Enid Healy was a loyal member of the Covenant of St. George. She fought the things they told her to fight, she thought the things they told her to think, and when the time came, she married the man they told her to marry. But Enid had a secret. She was harboring a colony of cryptid mice, passed down to her from her grandmother, and viewed their protection as more important than the Covenant's edicts. When the time came, she revealed them to her husband, and together, they decided that their association with the Covenant was no longer in their best interests. They left for America...leaving their eldest son, who was loyal to the Covenant, behind. Not everything in life can go the way we plan.
Enid spent the rest of her life in Buckley Township, Michigan. She raised her younger son, Jonathan, and taught him everything she could to keep him alive. She saw the mice through several generations. She stood proud at her son's marriage to Frances Brown, late of Arizona, and she assisted in the birthing of both her grandchildren. She wept like any grandmother would when they buried her grandson, the first member of the Healy family to be lain to rest in Michigan's soil.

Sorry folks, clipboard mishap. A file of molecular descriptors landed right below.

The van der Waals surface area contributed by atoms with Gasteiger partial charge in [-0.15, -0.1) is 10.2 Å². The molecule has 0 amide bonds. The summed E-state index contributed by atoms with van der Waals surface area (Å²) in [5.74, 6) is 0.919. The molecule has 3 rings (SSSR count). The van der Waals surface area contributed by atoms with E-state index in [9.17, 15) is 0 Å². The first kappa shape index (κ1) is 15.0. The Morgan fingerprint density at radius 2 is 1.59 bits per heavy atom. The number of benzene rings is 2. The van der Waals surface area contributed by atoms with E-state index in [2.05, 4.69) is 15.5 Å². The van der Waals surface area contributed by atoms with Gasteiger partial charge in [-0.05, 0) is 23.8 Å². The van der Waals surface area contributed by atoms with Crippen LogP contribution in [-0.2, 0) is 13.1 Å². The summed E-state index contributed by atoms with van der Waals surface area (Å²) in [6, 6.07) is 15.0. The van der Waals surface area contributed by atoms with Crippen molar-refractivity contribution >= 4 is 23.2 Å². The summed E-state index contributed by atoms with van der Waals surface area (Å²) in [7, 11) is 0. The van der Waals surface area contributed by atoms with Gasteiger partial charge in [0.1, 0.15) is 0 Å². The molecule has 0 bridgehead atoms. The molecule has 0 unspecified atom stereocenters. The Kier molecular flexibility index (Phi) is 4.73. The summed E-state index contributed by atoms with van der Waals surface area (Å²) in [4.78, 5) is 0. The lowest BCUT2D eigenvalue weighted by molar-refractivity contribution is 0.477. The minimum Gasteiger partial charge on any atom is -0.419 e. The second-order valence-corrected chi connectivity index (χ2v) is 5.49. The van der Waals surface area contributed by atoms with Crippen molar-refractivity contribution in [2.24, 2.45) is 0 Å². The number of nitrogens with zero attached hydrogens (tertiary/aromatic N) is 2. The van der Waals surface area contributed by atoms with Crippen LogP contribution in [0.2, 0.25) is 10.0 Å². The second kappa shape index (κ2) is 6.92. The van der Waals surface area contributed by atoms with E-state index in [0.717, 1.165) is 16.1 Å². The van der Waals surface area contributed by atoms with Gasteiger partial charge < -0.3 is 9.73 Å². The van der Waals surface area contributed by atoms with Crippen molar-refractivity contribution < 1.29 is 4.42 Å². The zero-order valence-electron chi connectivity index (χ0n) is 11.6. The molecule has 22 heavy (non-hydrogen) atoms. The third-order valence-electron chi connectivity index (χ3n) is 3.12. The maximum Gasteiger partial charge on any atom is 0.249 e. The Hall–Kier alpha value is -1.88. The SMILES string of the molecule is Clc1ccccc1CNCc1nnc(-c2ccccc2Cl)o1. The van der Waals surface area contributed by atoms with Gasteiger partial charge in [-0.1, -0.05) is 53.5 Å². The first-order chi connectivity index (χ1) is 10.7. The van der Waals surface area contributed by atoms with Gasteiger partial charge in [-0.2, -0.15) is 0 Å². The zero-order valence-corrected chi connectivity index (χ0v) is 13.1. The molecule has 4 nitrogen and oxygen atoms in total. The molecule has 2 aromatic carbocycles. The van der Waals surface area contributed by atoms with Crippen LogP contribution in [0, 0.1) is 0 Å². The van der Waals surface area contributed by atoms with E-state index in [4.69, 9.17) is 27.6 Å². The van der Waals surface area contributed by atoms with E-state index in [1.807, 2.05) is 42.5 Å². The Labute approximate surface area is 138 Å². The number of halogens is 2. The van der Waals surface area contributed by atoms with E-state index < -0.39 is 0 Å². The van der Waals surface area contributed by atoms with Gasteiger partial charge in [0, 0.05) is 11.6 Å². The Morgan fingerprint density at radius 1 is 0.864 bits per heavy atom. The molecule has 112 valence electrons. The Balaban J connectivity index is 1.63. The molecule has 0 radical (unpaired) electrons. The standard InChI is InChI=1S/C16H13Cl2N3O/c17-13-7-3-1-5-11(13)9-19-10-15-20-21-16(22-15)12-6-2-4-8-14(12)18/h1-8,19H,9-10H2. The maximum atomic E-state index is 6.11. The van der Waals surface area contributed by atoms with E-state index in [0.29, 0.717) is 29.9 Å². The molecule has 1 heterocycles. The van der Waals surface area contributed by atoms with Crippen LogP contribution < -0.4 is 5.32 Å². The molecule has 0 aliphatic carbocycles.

He wouldn't be the last.
While she lived, Enid was the best shot in Buckley. She tended her garden, tended her family, and saw her granddaughter grow into a woman. She died with regrets, because she was only human, but she died glad of the life she'd lived, and secure in the knowledge that she'd done the best she could. The mice remember her as the Patient Priestess, and like all Healy women, Enid rests easy in the immortality of the mice.